{-# LANGUAGE OverloadedStrings #-}
module Main where

import qualified Data.Map.Strict as M
import qualified Data.Text.Lazy as Lazy
import qualified Data.Text.Lazy.IO as LazyIO
import qualified Data.Text as Strict
import Data.Map (Map)
import Data.Foldable (foldl', for_)
import qualified Data.Text.IO as StrictIO
import Data.List (sortOn)
import Data.Ord (Down(Down))
import Data.HashMap.Strict (HashMap)
import qualified Data.HashMap.Strict as HM

orderedHisto :: Lazy.Text -> [(Strict.Text, Int)]
orderedHisto = M.toList . histo
    histo :: Lazy.Text -> Map Strict.Text Int
    histo = foldl' (\acc x -> M.insertWith (+) (Lazy.toStrict x) 1 acc) M.empty . Lazy.lines

unorderedHisto :: Lazy.Text -> [(Strict.Text, Int)]
unorderedHisto = HM.toList . histo
    histo :: Lazy.Text -> HashMap Strict.Text Int
    histo = foldl' (\acc x -> HM.insertWith (+) (Lazy.toStrict x) 1 acc) HM.empty . Lazy.lines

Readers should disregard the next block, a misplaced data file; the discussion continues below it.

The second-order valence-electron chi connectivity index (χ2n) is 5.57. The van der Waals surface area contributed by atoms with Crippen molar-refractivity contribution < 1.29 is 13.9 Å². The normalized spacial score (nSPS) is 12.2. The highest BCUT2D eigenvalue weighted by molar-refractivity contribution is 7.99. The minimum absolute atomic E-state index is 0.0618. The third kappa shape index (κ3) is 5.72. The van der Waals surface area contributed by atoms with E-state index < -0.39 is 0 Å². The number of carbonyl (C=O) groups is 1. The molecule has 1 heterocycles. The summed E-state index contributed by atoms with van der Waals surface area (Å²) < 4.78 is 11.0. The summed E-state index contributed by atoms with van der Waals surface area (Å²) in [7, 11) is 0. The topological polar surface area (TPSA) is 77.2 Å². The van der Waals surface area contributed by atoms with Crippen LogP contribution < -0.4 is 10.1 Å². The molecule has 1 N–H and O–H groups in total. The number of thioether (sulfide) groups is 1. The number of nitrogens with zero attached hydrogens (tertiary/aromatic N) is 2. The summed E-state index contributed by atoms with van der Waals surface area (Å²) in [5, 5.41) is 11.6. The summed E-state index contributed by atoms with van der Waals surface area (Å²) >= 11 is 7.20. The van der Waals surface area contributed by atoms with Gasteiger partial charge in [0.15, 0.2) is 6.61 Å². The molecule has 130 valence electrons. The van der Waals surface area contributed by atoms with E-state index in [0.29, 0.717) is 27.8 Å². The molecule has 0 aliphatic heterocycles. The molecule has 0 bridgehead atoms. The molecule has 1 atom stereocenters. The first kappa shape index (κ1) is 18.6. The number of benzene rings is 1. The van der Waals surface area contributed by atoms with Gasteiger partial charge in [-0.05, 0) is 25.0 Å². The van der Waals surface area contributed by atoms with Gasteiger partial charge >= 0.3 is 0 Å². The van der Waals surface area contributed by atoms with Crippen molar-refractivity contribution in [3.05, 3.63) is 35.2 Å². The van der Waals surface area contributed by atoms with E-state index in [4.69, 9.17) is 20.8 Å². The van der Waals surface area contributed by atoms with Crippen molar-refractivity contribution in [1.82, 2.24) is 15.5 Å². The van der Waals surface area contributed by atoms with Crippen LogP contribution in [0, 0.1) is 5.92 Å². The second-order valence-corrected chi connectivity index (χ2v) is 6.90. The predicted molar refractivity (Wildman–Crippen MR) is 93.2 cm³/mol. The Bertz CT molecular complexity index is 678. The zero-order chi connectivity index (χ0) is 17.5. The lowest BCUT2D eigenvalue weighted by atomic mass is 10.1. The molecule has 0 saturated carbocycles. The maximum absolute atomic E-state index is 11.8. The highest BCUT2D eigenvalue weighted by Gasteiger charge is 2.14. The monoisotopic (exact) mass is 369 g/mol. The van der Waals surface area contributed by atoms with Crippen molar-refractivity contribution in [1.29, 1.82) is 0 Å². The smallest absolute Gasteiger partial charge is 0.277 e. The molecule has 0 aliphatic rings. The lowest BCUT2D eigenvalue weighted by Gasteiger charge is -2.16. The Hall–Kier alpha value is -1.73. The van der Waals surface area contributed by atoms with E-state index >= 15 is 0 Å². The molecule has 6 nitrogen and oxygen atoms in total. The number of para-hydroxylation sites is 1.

main :: IO ()
main = do
  contents <- LazyIO.getContents
  for_ (take 10 $ sortOn (Down . snd) $ unorderedHisto contents) $ \(key, val) ->
    StrictIO.putStrLn $ key <> " " <> Strict.pack (show val)
$ bzcat ~/temp/realytemp/fiwiki-20220520-pages-articles-multistream.xml.bz2 | head -1000000| tr ' ' '\n' | time ./test > /dev/null
./test > /dev/null  17.39s user 1.18s system 93% cpu 19.908 total
$ bzcat ~/temp/realytemp/fiwiki-20220520-pages-articles-multistream.xml.bz2 | head -1000000| tr ' ' '\n' | time awk '{s[$0]++} END{ PROCINFO["sorted_in"]="@val_num_desc"; i=1;for(x in s){if (i++>10)break;print x,s[x]}}' > /dev/null
awk  > /dev/null  7.34s user 0.25s system 87% cpu 8.629 total

Section 1.2.1 of @simonmar’s proposal:

module Data.Mutable.IO where
  type Mutable a = Ref# RealWorld a
  readRef :: Mutable a -> IO a
  writeRef :: Mutable a -> a -> IO ()

module Data.Mutable.ST where
  type Mutable s a = Ref# s a
  readRef :: Mutable s a -> ST s a
  writeRef :: Mutable s a -> a -> ST s ()

…has me wondering about Ref#'s state parameter s - maybe it should be for the monad providing the context, which presumably would have a MonadPrim instance:

data Ref# m a  -- unless it needs to be a primitive type
newRef# :: MonadPrim m => a -> m (Ref# m a)
readRef# :: MonadPrim m => Ref# m a -> m a
writeRef# :: MonadPrim m => Ref# m a -> a -> m ()